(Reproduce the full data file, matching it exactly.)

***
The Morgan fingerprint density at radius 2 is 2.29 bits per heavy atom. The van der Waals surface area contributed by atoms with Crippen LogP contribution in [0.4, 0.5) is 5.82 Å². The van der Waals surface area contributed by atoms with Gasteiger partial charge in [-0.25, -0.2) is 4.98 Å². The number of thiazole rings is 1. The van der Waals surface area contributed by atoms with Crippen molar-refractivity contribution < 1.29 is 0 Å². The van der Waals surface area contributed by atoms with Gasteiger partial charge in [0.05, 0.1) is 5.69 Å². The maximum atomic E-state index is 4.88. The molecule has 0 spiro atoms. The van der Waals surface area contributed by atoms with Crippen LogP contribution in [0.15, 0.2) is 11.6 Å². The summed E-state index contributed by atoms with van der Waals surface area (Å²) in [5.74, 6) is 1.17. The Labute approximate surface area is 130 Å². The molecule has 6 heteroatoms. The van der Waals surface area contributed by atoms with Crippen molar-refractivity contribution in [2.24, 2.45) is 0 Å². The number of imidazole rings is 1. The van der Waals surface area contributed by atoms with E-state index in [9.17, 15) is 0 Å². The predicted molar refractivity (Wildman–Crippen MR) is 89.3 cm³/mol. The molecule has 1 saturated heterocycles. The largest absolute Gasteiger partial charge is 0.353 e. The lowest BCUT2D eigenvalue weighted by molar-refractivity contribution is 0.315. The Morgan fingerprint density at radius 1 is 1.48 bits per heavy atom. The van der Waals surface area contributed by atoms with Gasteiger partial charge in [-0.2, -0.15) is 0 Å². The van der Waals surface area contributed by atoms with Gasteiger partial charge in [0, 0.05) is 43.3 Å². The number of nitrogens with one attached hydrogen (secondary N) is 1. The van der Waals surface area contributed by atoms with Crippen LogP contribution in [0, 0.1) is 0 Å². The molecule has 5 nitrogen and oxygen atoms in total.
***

The Morgan fingerprint density at radius 2 is 2.29 bits per heavy atom. The van der Waals surface area contributed by atoms with Crippen LogP contribution in [0.4, 0.5) is 5.82 Å². The van der Waals surface area contributed by atoms with Gasteiger partial charge in [-0.25, -0.2) is 4.98 Å². The number of thiazole rings is 1. The van der Waals surface area contributed by atoms with Crippen molar-refractivity contribution < 1.29 is 0 Å². The van der Waals surface area contributed by atoms with Gasteiger partial charge in [0.05, 0.1) is 5.69 Å². The maximum atomic E-state index is 4.88. The molecule has 0 spiro atoms. The van der Waals surface area contributed by atoms with Crippen LogP contribution in [0.15, 0.2) is 11.6 Å². The summed E-state index contributed by atoms with van der Waals surface area (Å²) in [5.74, 6) is 1.17. The Labute approximate surface area is 130 Å². The molecule has 6 heteroatoms. The van der Waals surface area contributed by atoms with Crippen molar-refractivity contribution in [2.24, 2.45) is 0 Å². The number of imidazole rings is 1. The van der Waals surface area contributed by atoms with E-state index in [9.17, 15) is 0 Å². The predicted molar refractivity (Wildman–Crippen MR) is 89.3 cm³/mol. The molecule has 1 saturated heterocycles. The largest absolute Gasteiger partial charge is 0.353 e. The lowest BCUT2D eigenvalue weighted by molar-refractivity contribution is 0.315. The Morgan fingerprint density at radius 1 is 1.48 bits per heavy atom. The van der Waals surface area contributed by atoms with Gasteiger partial charge in [-0.2, -0.15) is 0 Å². The van der Waals surface area contributed by atoms with Gasteiger partial charge in [0, 0.05) is 43.3 Å². The number of nitrogens with one attached hydrogen (secondary N) is 1. The van der Waals surface area contributed by atoms with Crippen LogP contribution in [0, 0.1) is 0 Å². The molecule has 5 nitrogen and oxygen atoms in total.